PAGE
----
Western Queenslanders are urged to maintain social distancing and avoid the time-honoured bush convention of shaking hands, as concerns grow over the explosion of COVID-19 cases in southern states.
The Western Queensland Primary Health Network is reporting a rise in outback residents attending respiratory clinics for a COVID-19 test, but warns the best weapon against the virus remains heeding health advice about avoiding unnecessary contact.
"It's a bit like asking a Western Queenslander to reconfigure their DNA by asking us not to shake hands, it's an instinctive habit that is very hard to change," WQPHN CEO Stuart Gordon.
"But given what's happening down south, we have to remain vigilant in the West, so we need to find other ways to say g'day to each other that doesn't increase our risk of spreading the virus.
"While we're all getting used to bumping elbows and feet, we can still look each other in the eye when we meet, and we can still give each other a wave as we pass on the highway."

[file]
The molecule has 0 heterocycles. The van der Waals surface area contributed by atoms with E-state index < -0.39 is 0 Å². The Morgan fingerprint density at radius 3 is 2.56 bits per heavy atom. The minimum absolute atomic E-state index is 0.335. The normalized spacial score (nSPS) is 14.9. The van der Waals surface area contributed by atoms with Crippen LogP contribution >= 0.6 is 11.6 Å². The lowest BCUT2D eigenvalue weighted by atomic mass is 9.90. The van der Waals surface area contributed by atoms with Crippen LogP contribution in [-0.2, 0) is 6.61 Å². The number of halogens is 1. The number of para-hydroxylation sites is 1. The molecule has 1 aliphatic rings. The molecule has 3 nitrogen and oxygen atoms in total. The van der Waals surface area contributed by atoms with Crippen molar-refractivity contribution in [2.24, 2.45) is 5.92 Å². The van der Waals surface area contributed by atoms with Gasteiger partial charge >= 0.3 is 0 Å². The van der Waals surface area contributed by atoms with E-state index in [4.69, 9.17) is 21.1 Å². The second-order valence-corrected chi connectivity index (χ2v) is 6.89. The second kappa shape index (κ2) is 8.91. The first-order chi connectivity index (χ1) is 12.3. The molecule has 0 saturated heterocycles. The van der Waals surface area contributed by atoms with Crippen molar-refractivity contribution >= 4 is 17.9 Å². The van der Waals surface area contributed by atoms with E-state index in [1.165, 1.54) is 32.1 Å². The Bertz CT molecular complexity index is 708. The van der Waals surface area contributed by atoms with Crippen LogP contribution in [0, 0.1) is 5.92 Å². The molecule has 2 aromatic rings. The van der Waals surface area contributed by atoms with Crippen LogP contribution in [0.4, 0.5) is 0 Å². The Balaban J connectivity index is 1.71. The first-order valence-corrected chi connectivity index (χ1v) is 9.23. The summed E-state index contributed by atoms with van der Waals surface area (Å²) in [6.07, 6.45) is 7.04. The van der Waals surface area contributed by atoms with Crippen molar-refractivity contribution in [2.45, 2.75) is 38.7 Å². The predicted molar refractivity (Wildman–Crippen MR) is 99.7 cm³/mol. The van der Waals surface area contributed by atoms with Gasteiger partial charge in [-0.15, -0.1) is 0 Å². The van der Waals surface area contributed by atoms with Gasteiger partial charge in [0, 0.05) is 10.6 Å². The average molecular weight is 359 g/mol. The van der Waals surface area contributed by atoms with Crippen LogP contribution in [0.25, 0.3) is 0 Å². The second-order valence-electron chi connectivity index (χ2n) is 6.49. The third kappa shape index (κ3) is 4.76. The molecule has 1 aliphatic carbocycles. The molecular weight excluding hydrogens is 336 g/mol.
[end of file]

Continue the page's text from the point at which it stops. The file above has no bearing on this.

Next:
Mr Gordon said it was everyone's business to stop the spread of the virus.
The WQPHN has distributed more than 30,000 items of personal protective equipment to GPs, pharmacies and Allied Health agencies in Western Queensland, where five respiratory clinics are currently operating to safely manage patients who present with flu-like symptoms.
To find a respiratory clinic in your region - click here
Training and education have also been central to the WQPHN's activities in coronavirus preparedness, including infection-control training for Aged Care providers.
"We have some very vulnerable populations in our patch, including elderly people and our Aboriginal and Torres Strait Islander communities, who are all very keenly watching these outbreaks in Victoria and New South Wales," Mr Gordon said.
While you are here, subscribe to our weekly email delivered to your inbox every Tuesday and Friday.